Red Hydrocarbon is a project to develop a special market for hydrocarbons where there are no net CO2 emissions to the atmosphere.
In other words, CO2 is either not released at all during combustion (with a coal plant with carbon capture) – or it is stored at the same rate it is released (via carbon capture elsewhere) – or there is no CO2 released at all (for example if the hydrocarbon is used to make paint).
The idea is that “red hydrocarbon” takes a growing percentage of all hydrocarbon production, until there is no conventional hydrocarbon production (which we call “black hydrocarbon”) at all.
So we are splitting the hydrocarbon market into two.
The change would be driven by both market and regulation. Perhaps a small market for red hydrocarbon (used to create red petrol and red electricity) could be established initially, and once established, followed by regulation to encourage or force more red and less black.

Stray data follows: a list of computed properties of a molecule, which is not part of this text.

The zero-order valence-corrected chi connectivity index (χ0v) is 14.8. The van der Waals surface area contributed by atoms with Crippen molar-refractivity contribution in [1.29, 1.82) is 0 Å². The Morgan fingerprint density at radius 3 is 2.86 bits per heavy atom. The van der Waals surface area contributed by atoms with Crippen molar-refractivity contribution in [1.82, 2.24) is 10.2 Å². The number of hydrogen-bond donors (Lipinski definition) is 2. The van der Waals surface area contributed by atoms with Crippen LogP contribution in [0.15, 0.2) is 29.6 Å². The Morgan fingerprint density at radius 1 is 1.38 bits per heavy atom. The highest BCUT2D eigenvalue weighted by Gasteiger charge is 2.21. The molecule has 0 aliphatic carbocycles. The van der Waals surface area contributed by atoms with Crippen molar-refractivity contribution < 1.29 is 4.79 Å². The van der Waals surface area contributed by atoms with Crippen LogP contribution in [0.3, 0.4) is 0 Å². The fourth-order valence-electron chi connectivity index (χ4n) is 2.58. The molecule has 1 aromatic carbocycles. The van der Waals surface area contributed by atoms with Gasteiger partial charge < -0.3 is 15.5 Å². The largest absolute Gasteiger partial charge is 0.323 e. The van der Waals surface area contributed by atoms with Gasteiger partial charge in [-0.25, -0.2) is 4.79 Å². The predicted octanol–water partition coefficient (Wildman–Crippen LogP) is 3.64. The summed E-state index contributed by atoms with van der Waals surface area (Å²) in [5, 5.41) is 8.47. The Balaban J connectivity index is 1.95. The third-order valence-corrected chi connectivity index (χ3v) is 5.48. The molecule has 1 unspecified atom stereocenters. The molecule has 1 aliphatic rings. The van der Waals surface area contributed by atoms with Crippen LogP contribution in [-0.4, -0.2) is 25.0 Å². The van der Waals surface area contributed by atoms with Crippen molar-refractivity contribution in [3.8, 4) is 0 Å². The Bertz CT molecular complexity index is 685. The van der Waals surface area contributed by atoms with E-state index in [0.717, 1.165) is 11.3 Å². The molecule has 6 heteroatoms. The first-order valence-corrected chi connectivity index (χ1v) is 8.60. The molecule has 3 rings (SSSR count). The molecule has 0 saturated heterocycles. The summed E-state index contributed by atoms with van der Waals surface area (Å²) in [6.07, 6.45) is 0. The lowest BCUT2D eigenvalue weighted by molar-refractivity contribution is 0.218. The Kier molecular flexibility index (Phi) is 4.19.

As an example of how it might work – consider that a country like the UK might have 50m electricity customers (residential + business) paying on average £1000 / Eur 1275 a year – and of these, 5% were willing to pay a premium of 10% for electricity which was 25% “red”.
This 10% premium would generate £250m (Eur 318m) a year (calculated as 50m x 1000 x 0.05 x 0.1) which would pay for a £1bn carbon capture plant in 4 years – and allowing for a 40% price premium for red electricity (generated with carbon capture).
A regulator could make rules limiting the supply of ‘black hydrocarbon’ which can be produced every year – ideally with a curve where the % red hydrocarbon in every oil and gas company’s portfolio must gradually increase from 0 to 100 over 30 to 60 years.
Energy buyers could also set targets (via choice or regulation) about how much ‘red’ energy they would like in the energy they buy.
Please contact Rex Gaisford to discuss further on email@example.com.